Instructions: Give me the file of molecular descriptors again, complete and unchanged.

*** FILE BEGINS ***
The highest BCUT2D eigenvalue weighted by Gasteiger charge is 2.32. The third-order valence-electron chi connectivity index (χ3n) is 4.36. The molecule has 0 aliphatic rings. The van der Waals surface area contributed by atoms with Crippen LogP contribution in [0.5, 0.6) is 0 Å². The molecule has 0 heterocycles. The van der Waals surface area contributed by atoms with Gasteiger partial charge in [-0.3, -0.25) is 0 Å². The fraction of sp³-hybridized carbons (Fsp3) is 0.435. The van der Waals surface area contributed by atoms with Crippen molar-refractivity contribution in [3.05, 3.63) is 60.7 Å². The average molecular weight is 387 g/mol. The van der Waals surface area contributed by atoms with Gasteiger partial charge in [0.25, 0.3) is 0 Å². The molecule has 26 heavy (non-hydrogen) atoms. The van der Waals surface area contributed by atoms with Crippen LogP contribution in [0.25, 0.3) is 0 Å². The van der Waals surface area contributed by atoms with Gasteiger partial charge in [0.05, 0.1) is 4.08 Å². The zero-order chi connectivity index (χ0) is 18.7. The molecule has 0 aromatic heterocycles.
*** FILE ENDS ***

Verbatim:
The highest BCUT2D eigenvalue weighted by Gasteiger charge is 2.32. The third-order valence-electron chi connectivity index (χ3n) is 4.36. The molecule has 0 aliphatic rings. The van der Waals surface area contributed by atoms with Crippen LogP contribution in [0.5, 0.6) is 0 Å². The molecule has 0 heterocycles. The van der Waals surface area contributed by atoms with Gasteiger partial charge in [-0.3, -0.25) is 0 Å². The fraction of sp³-hybridized carbons (Fsp3) is 0.435. The van der Waals surface area contributed by atoms with Crippen molar-refractivity contribution in [3.05, 3.63) is 60.7 Å². The average molecular weight is 387 g/mol. The van der Waals surface area contributed by atoms with Gasteiger partial charge in [0.25, 0.3) is 0 Å². The molecule has 26 heavy (non-hydrogen) atoms. The van der Waals surface area contributed by atoms with Crippen LogP contribution in [0.25, 0.3) is 0 Å². The van der Waals surface area contributed by atoms with Gasteiger partial charge in [0.05, 0.1) is 4.08 Å². The zero-order chi connectivity index (χ0) is 18.7. The molecule has 0 aromatic heterocycles.